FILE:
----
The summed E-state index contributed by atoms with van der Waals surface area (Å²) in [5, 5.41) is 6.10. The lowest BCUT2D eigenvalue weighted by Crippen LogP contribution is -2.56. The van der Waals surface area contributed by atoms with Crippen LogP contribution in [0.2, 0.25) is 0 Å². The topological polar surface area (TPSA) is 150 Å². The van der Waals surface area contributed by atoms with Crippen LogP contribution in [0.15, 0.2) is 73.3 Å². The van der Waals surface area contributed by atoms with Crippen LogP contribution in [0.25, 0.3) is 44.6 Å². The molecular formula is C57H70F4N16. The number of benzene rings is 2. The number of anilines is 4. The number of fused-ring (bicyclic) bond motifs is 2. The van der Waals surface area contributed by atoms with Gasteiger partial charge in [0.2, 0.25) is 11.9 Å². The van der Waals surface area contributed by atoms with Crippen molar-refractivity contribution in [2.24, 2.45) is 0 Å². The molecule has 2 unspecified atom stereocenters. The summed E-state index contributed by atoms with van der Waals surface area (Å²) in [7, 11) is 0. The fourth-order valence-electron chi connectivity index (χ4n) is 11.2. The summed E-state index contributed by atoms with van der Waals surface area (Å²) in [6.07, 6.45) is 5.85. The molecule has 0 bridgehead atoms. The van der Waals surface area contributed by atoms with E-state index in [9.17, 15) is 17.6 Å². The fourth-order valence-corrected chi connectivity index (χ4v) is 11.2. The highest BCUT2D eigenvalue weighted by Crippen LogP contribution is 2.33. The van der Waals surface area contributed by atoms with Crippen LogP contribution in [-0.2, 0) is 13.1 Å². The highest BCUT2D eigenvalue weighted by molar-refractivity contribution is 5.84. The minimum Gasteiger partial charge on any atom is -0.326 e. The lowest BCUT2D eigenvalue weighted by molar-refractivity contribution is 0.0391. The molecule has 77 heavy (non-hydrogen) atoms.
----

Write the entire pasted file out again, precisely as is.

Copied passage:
The summed E-state index contributed by atoms with van der Waals surface area (Å²) in [5, 5.41) is 6.10. The lowest BCUT2D eigenvalue weighted by Crippen LogP contribution is -2.56. The van der Waals surface area contributed by atoms with Crippen LogP contribution in [0.2, 0.25) is 0 Å². The topological polar surface area (TPSA) is 150 Å². The van der Waals surface area contributed by atoms with Crippen LogP contribution in [0.15, 0.2) is 73.3 Å². The van der Waals surface area contributed by atoms with Crippen LogP contribution in [0.25, 0.3) is 44.6 Å². The molecular formula is C57H70F4N16. The number of benzene rings is 2. The number of anilines is 4. The number of fused-ring (bicyclic) bond motifs is 2. The van der Waals surface area contributed by atoms with Gasteiger partial charge in [0.2, 0.25) is 11.9 Å². The van der Waals surface area contributed by atoms with Crippen molar-refractivity contribution in [2.24, 2.45) is 0 Å². The molecule has 2 unspecified atom stereocenters. The summed E-state index contributed by atoms with van der Waals surface area (Å²) in [7, 11) is 0. The fourth-order valence-electron chi connectivity index (χ4n) is 11.2. The summed E-state index contributed by atoms with van der Waals surface area (Å²) in [6.07, 6.45) is 5.85. The molecule has 0 bridgehead atoms. The van der Waals surface area contributed by atoms with E-state index in [9.17, 15) is 17.6 Å². The fourth-order valence-corrected chi connectivity index (χ4v) is 11.2. The highest BCUT2D eigenvalue weighted by Crippen LogP contribution is 2.33. The van der Waals surface area contributed by atoms with Crippen LogP contribution in [-0.2, 0) is 13.1 Å². The highest BCUT2D eigenvalue weighted by molar-refractivity contribution is 5.84. The minimum Gasteiger partial charge on any atom is -0.326 e. The lowest BCUT2D eigenvalue weighted by molar-refractivity contribution is 0.0391. The molecule has 77 heavy (non-hydrogen) atoms.